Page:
Avoid busy streets.
One of the biggest mistakes that people make when they start biking is to take the exact same routes they used when they were driving. It's usually better to take the streets with fewer and slower cars. Sure, cyclists have a right to the road, but that's a small consolation when you're dead. Consider how far you can take this strategy: If you learn your routes well, you'll find that in many cities you can travel through neighbourhoods to get to most places, only crossing the busiest streets rather than travelling on them.
Ride as if you were invisible.
Assume that motorists don't know you're there and ride in such a way that they won't hit you even if they don't see you. You're not trying to BE invisible, you're trying to make it irrelevant whether cars see you or not. If you ride in such a way that a car has to see you to take action to avoid hitting you (e.g., by their slowing down or changing lanes), then that means they will definitely hit you if they don't see you! But if you stay out of their way, then you won't get hit even if they didn't notice you were there.
Here's another example: It's a good idea to signal a right turn, but it's a better idea to make your right turn at a time or place where there aren't cars behind you that could hit you while you're stopped and waiting to make that turn. You can hang out in the middle of the street, stopped, with your right arm out, waiting to make your turn, but you're counting on cars behind you to see you and stop. If they don't see you, you're in trouble.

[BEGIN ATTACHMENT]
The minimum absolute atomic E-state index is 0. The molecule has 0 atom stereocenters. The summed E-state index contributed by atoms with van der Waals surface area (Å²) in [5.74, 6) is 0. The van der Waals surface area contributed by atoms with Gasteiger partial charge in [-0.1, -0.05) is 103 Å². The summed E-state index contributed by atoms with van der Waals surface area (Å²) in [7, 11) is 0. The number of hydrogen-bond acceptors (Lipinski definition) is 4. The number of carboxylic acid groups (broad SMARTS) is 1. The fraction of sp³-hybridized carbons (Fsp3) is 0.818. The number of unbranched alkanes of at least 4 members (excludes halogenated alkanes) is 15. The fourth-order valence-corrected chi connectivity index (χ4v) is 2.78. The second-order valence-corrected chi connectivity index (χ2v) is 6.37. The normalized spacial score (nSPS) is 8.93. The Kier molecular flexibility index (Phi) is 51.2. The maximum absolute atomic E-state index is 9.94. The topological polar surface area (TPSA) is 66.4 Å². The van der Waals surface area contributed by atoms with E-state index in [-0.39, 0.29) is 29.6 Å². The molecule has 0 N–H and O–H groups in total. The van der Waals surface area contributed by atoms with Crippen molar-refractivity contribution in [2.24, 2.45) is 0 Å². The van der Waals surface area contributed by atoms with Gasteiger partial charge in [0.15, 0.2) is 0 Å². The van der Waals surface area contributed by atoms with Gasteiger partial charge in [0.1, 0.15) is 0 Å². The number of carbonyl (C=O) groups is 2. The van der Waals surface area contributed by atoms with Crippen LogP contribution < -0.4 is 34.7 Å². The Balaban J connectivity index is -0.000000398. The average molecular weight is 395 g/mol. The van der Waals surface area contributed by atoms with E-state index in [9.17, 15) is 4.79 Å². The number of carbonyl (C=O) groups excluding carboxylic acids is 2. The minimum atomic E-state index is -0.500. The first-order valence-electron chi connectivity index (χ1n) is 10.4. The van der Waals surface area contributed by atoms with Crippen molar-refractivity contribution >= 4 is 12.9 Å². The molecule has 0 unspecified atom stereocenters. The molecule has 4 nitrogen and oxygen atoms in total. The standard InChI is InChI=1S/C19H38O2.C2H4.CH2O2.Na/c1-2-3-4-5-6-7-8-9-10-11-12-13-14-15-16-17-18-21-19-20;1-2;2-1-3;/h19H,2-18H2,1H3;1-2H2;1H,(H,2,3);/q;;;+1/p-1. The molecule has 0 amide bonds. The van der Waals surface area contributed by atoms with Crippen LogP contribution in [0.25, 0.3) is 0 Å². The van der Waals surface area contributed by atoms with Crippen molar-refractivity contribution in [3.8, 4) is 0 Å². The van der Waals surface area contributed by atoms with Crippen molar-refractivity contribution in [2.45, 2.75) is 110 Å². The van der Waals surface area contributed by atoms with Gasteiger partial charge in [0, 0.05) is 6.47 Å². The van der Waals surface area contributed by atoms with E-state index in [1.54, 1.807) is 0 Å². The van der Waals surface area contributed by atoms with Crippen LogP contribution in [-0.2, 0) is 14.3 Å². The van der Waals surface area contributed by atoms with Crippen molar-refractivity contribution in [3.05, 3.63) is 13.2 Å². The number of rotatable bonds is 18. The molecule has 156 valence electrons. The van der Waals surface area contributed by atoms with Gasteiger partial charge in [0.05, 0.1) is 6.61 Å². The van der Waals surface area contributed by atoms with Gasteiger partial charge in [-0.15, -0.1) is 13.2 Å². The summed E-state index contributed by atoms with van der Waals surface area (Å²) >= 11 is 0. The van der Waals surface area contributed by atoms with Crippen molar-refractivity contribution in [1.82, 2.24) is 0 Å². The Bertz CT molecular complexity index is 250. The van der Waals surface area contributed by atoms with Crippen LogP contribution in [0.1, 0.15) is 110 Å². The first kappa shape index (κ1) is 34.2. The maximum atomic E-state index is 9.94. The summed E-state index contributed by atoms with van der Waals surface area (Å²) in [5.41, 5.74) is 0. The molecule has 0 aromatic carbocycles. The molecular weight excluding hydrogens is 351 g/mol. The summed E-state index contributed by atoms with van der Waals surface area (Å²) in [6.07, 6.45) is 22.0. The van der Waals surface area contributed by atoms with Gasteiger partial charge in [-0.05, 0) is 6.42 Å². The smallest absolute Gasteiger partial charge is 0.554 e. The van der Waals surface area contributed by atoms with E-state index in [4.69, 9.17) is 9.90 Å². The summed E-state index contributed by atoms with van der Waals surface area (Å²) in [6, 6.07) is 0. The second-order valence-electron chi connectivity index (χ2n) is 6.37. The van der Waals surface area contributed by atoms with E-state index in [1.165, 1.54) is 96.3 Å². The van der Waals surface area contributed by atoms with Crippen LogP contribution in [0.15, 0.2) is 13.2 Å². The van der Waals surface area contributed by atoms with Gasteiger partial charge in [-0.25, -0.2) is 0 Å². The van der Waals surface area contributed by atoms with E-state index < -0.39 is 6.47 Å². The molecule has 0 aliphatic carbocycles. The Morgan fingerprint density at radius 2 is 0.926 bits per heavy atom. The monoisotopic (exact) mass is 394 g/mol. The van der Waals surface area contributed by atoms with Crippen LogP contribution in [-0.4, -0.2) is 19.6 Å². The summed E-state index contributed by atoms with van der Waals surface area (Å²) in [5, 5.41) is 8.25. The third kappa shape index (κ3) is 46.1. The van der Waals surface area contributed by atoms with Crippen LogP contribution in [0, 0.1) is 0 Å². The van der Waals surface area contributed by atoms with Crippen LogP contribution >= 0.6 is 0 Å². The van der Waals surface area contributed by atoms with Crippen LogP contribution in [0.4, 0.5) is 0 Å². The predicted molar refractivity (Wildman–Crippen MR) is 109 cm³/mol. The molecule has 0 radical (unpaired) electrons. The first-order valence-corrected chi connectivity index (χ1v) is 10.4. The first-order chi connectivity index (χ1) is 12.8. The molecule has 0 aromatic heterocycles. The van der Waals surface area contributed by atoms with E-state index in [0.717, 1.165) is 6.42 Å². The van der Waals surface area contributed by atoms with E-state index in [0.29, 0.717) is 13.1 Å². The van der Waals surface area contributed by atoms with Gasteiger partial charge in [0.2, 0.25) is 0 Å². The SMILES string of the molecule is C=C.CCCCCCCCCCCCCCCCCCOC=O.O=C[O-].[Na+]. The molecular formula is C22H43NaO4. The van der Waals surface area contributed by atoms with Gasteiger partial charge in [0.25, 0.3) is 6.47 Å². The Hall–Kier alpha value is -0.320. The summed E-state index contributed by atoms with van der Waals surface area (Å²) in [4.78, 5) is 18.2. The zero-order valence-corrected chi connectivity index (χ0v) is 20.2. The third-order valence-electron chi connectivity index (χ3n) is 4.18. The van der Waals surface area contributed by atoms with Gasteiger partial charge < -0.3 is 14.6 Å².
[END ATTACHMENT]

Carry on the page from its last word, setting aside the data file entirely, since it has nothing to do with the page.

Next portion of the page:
Naturally we don't advocate running red lights, but if you're the kind of person who does, then apply the invisibility principle when deciding on whether to run a particular light: Could any cross traffic possibly hit me if I were invisible? If yes, then absolutely don't do it. Never make a car have to slow down to avoid hitting you (red light or not). Remember, the more you rely on cars to see you to avoid hitting you, the more chances they'll have to actually do so.
Remember, you're not trying to BE invisible, you're just riding with the assumption that cars can't see you. Of course, you certainly WANT them to see you, and you should help them with that. That's why you'll wave to motorists whom you think might be about to pull out in front of you, and why you'll be lit up like a Christmas tree at night (front and rear lights).
There are exceptions to riding as though you were invisible. For example, often you'll need to command a whole lane of traffic instead of riding to the extreme left, for the reasons mentioned in the next section.
Take the whole lane when appropriate.
The Fine Print
I have developed this page to provide what I believe is very good advice to help you avoid getting hit by cars. But of course, nothing is 100% safe, and I can't guarantee you won't get hit by a car, even if you follow all the advice on this page. (Naturally, I believe if you follow this advice you will be much less likely to suffer a collision than if you ignore it.) Ultimately, you are responsible for your own safety.